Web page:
• Bearish vs Bullish Definition

  • The Bearish vs Bullish Definition

    When traders look at markets they often only look for a bearish vs bullish definition of the market. This is not the way that markets trade. Markets are in a trading range more than they are in a bullish or bearish trend.

    There are only three ways a market can go; up, down or sideways. A market going up of course is a bullish market and a market going down is a bearish market. But what is a market called that is in a trading range? It’s called a sideways market and like I said, markets tend to be in a trading range more than in a bullish or bearish trend.

    To know which way the market is trending you first must know that the definition of a bullish market, a bearish market and a sideways market.

  • Bullish Market Definition

    A bullish market is also considered being in an uptrend but what exactly is an uptrend? An uptrend is a SERIES of higher highs and higher lows. Notice I said a series! Do I need to explain what a series is? Here’s a brief explanation; a series is more than one!

    This means that you have to have a higher high than before, followed by a higher low and this has to be done more than once; hence the definition, series.

    Many traders see a market that looks like it’s bottoming out and then they see prices jump up for a few days and tell themselves that they market has now become Bullish. This is WRONG and this is one of the reasons why traders lose money. How many times do I have to say “SERIES”?

    Let’s look at a chart and I will show you what I mean.

  • Bearish Definition Video

  • I’ve drawn out four points on this chart; point A, B, C and D. When I first started looking for a trend reversal from a bearish market to a bullish market was a point “A”. Then point “B” had the first higher low. Then we look for the second higher high which was point “C”. The “SERIES” started when point “D” formed which was the second higher low. I would say that the market became bullish when price broke past point “C” as you can see in the chart below.

  • Bearish Market Definition

    A bearish market is also considered being in a downtrend but what exactly is an downtrend? A downtrend is a SERIES of lower highs and lower lows. Notice I said a series!

    This means that you have to have a lower high than before, followed by a lower low and this has to be done more than once; hence the definition, series. We’ve already talked about that so let’s look at it on a chart.

  • Bearish Definition Video

  • What we have now is a very obvious downtrend. Notice this time I used the 1-2-3 tool rather than using the letters A, B and C. It doesn’t really matter which one you use as long as you use it. Notice in the above chart how many SERIES we had and what a great downtrend we had during this time.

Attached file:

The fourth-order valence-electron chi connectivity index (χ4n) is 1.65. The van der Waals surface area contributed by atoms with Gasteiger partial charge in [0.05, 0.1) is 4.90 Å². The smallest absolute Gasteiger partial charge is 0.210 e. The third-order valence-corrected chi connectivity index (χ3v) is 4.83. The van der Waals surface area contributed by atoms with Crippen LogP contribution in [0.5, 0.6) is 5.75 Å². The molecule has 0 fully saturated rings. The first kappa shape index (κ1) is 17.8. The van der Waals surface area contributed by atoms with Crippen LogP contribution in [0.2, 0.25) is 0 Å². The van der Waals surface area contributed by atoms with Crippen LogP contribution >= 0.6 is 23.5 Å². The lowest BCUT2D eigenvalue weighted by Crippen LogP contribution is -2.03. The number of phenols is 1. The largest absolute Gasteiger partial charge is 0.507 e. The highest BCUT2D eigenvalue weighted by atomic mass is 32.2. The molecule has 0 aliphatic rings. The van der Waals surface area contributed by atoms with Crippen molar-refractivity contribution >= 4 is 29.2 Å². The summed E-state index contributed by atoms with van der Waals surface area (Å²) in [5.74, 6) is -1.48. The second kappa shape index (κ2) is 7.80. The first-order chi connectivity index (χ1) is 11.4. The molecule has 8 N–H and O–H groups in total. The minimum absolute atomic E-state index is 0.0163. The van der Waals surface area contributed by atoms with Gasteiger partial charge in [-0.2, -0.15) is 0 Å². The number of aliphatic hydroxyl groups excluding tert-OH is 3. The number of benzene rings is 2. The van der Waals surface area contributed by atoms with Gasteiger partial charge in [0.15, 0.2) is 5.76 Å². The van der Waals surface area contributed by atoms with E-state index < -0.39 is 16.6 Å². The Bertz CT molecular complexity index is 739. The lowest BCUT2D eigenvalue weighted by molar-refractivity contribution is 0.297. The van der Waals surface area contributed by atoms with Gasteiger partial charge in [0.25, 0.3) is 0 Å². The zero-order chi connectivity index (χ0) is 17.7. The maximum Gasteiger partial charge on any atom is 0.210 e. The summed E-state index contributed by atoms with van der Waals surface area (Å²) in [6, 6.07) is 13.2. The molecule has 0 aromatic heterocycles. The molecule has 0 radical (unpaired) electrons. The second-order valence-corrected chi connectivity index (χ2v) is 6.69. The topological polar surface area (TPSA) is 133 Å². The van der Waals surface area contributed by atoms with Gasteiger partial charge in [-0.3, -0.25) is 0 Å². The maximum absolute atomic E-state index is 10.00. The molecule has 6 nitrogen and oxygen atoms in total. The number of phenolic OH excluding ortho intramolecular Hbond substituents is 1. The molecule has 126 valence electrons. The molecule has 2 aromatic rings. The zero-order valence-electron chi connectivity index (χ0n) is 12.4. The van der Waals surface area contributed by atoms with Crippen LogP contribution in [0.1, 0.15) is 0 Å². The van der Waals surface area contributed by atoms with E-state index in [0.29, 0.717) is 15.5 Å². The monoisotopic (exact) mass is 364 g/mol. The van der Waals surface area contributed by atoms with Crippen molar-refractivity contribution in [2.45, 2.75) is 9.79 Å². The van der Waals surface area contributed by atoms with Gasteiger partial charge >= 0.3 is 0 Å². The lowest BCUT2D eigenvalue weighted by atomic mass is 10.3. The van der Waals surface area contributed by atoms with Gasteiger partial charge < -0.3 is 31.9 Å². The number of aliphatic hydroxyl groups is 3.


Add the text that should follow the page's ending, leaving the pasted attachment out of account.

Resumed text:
• The Downtrend

  • Sideways Market Definition

    Remember I said that markets can go up and markets can go down but markets can also go sideways. Sideways markets are also called Trading Ranges. I prefer to call them Trading Ranges so that is how I will refer to them.

    Did you know that all markets at some point go into a trading range? There never has been a market that has always gone up, come back down, gone back up, come back down, etc. At some point the market needs to take a break and that’s when Trading Rangers are formed. About now you might be telling yourself that all this sounds good but what is a Trading Range and how can you spot them. That’s a good question but a hard one to answer. Why? Because a Trading Range is when a market is trading between the highs and lows on a chart. Right? Well here is something to think about; all markets are always in a trading range! Just how big a trading range it’s in is all that matters. There are narrow sideways markets, where price action is not very large and then there a large trading ranges where price action is far apart.

    For most traders these can be very difficult to trade, especially the narrow sideways ranges. They can be traded buy this article is not about how to trade them. I will leave that for another time. All I want you to see right now is that markets can have three different directions; up, down and sideways.

    Maybe you have heard someone say that a certain market is really choppy right now. That’s all well and good buy first you have to ask yourself “What is a choppy market”?

    There is a really simple answer to that and here it is. A choppy market is a market that is not trending. In other words, the market is not bullish or bearish. Remember I said earlier that all markets at some time go into a trading range?

    I’m sure you have heard the expression; the trend is your friend. Well it’s true and the majority of your winning trades are going to be in trending markets, not choppy markets.

  • Just remember when you are looking at a market remember the Bearish vs Bullish Definition and for now only trade the trending markets and not the trading ranges.